“If the bars tend to be quite crowded and poorly ventilated, then I can easily see them being smoky enough to bother a sizable percentage of their patrons and I could even see concerns about health of the staff, not of the patrons,” he said.
A remedy is to install a better air ventilation and filtration system in the bar, he argued. When smoking is prohibited, owners tend to dramatically reduce their filtration systems — which, McFadden said, leads to more dangerous pathogens in the air.
McFadden also stressed he and other pro-smokers have nothing against bar owners doing what they want with their own businesses. But they do fear government intervention which would, they say, eliminate the freedom of choice to smoke.
Ellis, however, is tickled to see the local gay bars owners stepping up to ban smoking in most areas of their bars and believes it will contribute to a healthier community.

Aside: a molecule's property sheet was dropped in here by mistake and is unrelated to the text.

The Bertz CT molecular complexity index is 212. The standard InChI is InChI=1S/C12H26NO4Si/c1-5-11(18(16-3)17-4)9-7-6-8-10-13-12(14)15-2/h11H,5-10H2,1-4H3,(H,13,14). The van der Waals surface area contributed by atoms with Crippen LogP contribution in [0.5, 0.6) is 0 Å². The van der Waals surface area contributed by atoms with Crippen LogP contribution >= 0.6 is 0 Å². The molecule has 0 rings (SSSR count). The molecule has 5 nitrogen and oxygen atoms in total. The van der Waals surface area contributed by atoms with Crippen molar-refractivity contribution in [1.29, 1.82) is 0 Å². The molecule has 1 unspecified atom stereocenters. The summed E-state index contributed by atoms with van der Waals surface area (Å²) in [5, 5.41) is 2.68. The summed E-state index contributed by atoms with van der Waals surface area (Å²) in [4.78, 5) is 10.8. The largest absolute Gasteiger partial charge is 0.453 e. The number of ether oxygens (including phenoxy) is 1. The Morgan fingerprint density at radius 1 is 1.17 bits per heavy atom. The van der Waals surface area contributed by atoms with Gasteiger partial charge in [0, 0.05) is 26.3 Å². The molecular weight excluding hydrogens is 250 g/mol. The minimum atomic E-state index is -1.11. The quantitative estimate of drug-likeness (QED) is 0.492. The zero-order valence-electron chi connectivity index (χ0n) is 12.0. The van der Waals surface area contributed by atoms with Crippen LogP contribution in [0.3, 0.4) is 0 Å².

“Historically the bars, especially gay bars, are primary opponents and vocal opponents,” she said. “The expectation in Atlanta was we would have to take on and confront gay bars. I’m shocked and amazed that gay bars are leading the way. I’m proud of them,” she said.
Gay bars gauge reaction
Alan Collins, general manager of the Heretic, is a heavy smoker himself. When he announced on Facebook on March 1 that his bar would limit smoking to only the pub area, he held his breath waiting for the reactions.
“I sat there for two hours before I hit enter,” he said of the March 1 announcement. “But as soon as I posted, my Facebook page blew up. 99.9 percent of the response was positive. I got three negative emails. Most people said they were very excited and said they could now come back and not worry about getting burned on the dance floor.”